Spending package includes extension of 45Q tax credit deadline, other carbon capture measures
AZTEC — A federal spending bill signed by President Donald Trump includes various provisions aimed at promoting the development of carbon capture technologies and projects aimed at reducing carbon dioxide emissions.
The Consolidated Appropriations Act 2021, which Trump signed on Dec. 27, includes dozens of pieces of legislation. The majority of the attention the act received focused on the section related to COVID-19 relief and whether Americans would receive stimulus checks. Officials say the provisions in the spending package could help carbon capture projects like the San Juan Generating Station retrofit.
The provisions tucked into the spending package include extending the deadline for when construction must begin on projects to qualify for the 45Q tax credit. Previously the projects had to be under construction by the end of 2023. The extension gives developers until Dec. 31, 2025, to begin construction.
"The San Juan Generating Station carbon capture project will be the largest project of its kind in the world," said Enchant Energy CEO Cindy Crane in a statement. "We are encouraged that this legislation will bring additional support for our project that will provide so many benefits to our state, local communities, and the environment. We look forward to continuing our work with the Department of Energy and other federal agencies to identify further opportunities to accelerate, support, and enhance the San Juan Generating Station carbon capture project."
The City of Farmington has partnered with Enchant Energy to retrofit the power plant in an effort to keep it open after the summer of 2022, when the majority owner Public Service Company of New Mexico plans to cease operating the plant.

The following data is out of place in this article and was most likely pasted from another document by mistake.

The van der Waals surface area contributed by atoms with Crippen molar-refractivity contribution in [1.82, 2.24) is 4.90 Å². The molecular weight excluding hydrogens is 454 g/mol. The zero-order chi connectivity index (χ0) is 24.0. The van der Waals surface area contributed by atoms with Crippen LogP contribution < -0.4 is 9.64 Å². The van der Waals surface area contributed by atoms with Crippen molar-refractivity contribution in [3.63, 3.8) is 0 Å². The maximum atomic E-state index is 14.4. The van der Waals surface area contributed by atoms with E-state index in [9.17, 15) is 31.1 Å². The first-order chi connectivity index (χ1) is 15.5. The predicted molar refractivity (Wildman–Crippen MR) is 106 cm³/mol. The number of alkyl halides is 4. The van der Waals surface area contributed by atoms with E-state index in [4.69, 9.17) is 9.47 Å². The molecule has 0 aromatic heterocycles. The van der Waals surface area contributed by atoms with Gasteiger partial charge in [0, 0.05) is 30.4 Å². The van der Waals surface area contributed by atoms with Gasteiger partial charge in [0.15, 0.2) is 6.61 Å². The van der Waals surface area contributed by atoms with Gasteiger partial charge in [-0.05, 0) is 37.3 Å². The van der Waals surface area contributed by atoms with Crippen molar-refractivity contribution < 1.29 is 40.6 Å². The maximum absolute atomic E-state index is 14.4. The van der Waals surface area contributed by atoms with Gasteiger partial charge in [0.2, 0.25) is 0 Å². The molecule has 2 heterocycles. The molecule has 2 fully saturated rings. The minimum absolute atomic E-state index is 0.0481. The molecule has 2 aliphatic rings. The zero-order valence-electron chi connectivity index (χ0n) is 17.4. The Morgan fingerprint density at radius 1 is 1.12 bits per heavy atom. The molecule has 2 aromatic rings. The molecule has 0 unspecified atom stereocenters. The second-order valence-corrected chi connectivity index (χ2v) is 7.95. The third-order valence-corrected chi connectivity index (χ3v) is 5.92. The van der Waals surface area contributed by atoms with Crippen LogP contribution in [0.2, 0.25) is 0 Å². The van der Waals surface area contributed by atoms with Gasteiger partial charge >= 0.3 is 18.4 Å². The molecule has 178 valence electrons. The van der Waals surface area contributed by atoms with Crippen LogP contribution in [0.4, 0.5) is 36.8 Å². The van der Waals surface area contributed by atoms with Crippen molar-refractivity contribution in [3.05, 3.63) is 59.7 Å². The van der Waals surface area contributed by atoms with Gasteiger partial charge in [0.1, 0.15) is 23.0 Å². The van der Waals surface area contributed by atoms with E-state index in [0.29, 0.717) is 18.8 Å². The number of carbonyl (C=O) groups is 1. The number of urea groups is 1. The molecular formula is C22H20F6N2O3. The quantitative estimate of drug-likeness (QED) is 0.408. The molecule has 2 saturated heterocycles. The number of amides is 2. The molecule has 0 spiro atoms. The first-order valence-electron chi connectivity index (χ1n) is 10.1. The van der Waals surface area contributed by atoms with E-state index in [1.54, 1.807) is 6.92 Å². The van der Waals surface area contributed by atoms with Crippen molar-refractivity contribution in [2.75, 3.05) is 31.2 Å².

“The provisions of this legislation show strong, concrete evidence of bipartisan support of carbon capture and its important role in mitigating climate issues,” said Farmington Mayor Nate Duckett in a statement. “The two-year extension of the 45Q tax credits and various initiatives extending and enhancing current programs is extremely encouraging. This legislation is another step forward in our efforts to keep San Juan Generating Station open, saving 1,500 jobs and creating new ones.”
One of the other pieces of legislation included in the spending package was the USE IT Act, which is intended to help bolster carbon capture in the United States through research and development as well as easing regulatory hurdles. The USE IT Act was pushed by lawmakers from Wyoming and received bipartisan support.
The USE IT Act includes a carbon utilization program, which focuses on identifying uses for carbon dioxide through research, development, demonstration and commercialization. Projects will be prioritized that have access to a stream of carbon dioxide emissions generated by a stationary source such as a coal-fired power plant that is capable of supplying at least 250 metric tons of carbon dioxide a day.
The priority projects should also have access to equipment for testing small scale carbon dioxide utilization technologies and have larger test bays on site to scale up the technology. Additionally, projects will be prioritized if they have one or more partnerships with a national laboratory, an institute of higher education, a private company or a state or other government entity.
The spending package also includes the establishment of a carbon capture technology program to help develop technologies that will reduce the price of retrofitting coal or natural gas plants with carbon capture technology and will also make the technology more effective at reducing emissions. This program will include research and development as well as large-scale demonstration pilot projects.
While the legislation received bipartisan support, carbon capture is not without its critics. Critics argue that large-scale carbon capture projects are expensive. They point to the Petra Nova Project in Texas shuttering this year amid a drop in oil prices that led to reduced demand for carbon dioxide for enhanced oil recovery. Some of the critics say the money would be better spent developing clean and renewable energy sources amid the climate crisis.
Hannah Grover covers government for The Daily Times. She can be reached at 505-564-4652 or via email at firstname.lastname@example.org.
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